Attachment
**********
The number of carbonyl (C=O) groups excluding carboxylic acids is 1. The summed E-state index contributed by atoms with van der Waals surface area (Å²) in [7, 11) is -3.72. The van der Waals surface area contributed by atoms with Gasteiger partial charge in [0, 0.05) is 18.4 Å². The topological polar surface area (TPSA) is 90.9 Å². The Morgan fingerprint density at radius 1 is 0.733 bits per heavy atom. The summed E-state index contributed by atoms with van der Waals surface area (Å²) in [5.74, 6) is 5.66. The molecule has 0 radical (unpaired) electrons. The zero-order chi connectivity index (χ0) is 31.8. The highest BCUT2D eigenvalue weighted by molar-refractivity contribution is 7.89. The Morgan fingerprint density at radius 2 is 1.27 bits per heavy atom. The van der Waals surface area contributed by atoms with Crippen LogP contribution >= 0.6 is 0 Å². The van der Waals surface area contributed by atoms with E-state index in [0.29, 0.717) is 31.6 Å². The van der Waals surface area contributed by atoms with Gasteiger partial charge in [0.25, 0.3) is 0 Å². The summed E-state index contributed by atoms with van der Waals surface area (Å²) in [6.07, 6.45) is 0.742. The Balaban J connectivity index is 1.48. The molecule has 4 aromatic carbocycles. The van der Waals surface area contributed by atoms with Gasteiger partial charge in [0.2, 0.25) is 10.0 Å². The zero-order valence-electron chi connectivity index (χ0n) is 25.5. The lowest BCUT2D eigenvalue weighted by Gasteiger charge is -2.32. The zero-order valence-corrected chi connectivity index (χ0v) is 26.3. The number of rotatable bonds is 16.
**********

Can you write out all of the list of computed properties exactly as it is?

The number of carbonyl (C=O) groups excluding carboxylic acids is 1. The summed E-state index contributed by atoms with van der Waals surface area (Å²) in [7, 11) is -3.72. The van der Waals surface area contributed by atoms with Gasteiger partial charge in [0, 0.05) is 18.4 Å². The topological polar surface area (TPSA) is 90.9 Å². The Morgan fingerprint density at radius 1 is 0.733 bits per heavy atom. The summed E-state index contributed by atoms with van der Waals surface area (Å²) in [5.74, 6) is 5.66. The molecule has 0 radical (unpaired) electrons. The zero-order chi connectivity index (χ0) is 31.8. The highest BCUT2D eigenvalue weighted by molar-refractivity contribution is 7.89. The Morgan fingerprint density at radius 2 is 1.27 bits per heavy atom. The van der Waals surface area contributed by atoms with Crippen LogP contribution >= 0.6 is 0 Å². The van der Waals surface area contributed by atoms with E-state index in [0.29, 0.717) is 31.6 Å². The van der Waals surface area contributed by atoms with Gasteiger partial charge in [0.25, 0.3) is 0 Å². The summed E-state index contributed by atoms with van der Waals surface area (Å²) in [6.07, 6.45) is 0.742. The Balaban J connectivity index is 1.48. The molecule has 4 aromatic carbocycles. The van der Waals surface area contributed by atoms with Gasteiger partial charge in [0.2, 0.25) is 10.0 Å². The zero-order valence-electron chi connectivity index (χ0n) is 25.5. The lowest BCUT2D eigenvalue weighted by Gasteiger charge is -2.32. The zero-order valence-corrected chi connectivity index (χ0v) is 26.3. The number of rotatable bonds is 16.